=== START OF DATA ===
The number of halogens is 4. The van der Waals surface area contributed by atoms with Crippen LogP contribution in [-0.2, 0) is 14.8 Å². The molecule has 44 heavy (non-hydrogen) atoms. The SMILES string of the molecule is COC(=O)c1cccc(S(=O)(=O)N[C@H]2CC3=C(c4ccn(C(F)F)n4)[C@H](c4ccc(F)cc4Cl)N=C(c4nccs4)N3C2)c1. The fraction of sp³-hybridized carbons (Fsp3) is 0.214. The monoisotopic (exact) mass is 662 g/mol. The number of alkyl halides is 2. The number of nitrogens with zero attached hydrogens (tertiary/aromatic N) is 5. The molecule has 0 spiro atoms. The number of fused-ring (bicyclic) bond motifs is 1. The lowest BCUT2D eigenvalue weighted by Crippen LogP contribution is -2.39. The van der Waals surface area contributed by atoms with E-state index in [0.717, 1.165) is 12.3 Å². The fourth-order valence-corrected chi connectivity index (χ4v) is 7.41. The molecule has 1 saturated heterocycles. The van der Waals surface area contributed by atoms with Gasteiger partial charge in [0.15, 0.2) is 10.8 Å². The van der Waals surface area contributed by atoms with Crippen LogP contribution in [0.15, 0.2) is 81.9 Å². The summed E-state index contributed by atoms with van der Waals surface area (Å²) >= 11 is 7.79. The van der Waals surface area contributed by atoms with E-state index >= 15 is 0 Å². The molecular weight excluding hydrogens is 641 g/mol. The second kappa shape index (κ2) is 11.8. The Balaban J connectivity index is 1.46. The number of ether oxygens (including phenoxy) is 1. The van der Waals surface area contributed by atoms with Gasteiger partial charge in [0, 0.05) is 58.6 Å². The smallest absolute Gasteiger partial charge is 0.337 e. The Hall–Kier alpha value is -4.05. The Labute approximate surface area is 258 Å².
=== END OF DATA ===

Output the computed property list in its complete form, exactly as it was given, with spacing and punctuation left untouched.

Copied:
The number of halogens is 4. The van der Waals surface area contributed by atoms with Crippen LogP contribution in [-0.2, 0) is 14.8 Å². The molecule has 44 heavy (non-hydrogen) atoms. The SMILES string of the molecule is COC(=O)c1cccc(S(=O)(=O)N[C@H]2CC3=C(c4ccn(C(F)F)n4)[C@H](c4ccc(F)cc4Cl)N=C(c4nccs4)N3C2)c1. The fraction of sp³-hybridized carbons (Fsp3) is 0.214. The monoisotopic (exact) mass is 662 g/mol. The number of alkyl halides is 2. The number of nitrogens with zero attached hydrogens (tertiary/aromatic N) is 5. The molecule has 0 spiro atoms. The number of fused-ring (bicyclic) bond motifs is 1. The lowest BCUT2D eigenvalue weighted by Crippen LogP contribution is -2.39. The van der Waals surface area contributed by atoms with E-state index in [0.717, 1.165) is 12.3 Å². The fourth-order valence-corrected chi connectivity index (χ4v) is 7.41. The molecule has 1 saturated heterocycles. The van der Waals surface area contributed by atoms with Gasteiger partial charge in [0.15, 0.2) is 10.8 Å². The van der Waals surface area contributed by atoms with Crippen LogP contribution in [0.15, 0.2) is 81.9 Å². The summed E-state index contributed by atoms with van der Waals surface area (Å²) >= 11 is 7.79. The van der Waals surface area contributed by atoms with E-state index >= 15 is 0 Å². The molecular weight excluding hydrogens is 641 g/mol. The second kappa shape index (κ2) is 11.8. The Balaban J connectivity index is 1.46. The number of ether oxygens (including phenoxy) is 1. The van der Waals surface area contributed by atoms with Gasteiger partial charge in [0, 0.05) is 58.6 Å². The smallest absolute Gasteiger partial charge is 0.337 e. The Hall–Kier alpha value is -4.05. The Labute approximate surface area is 258 Å².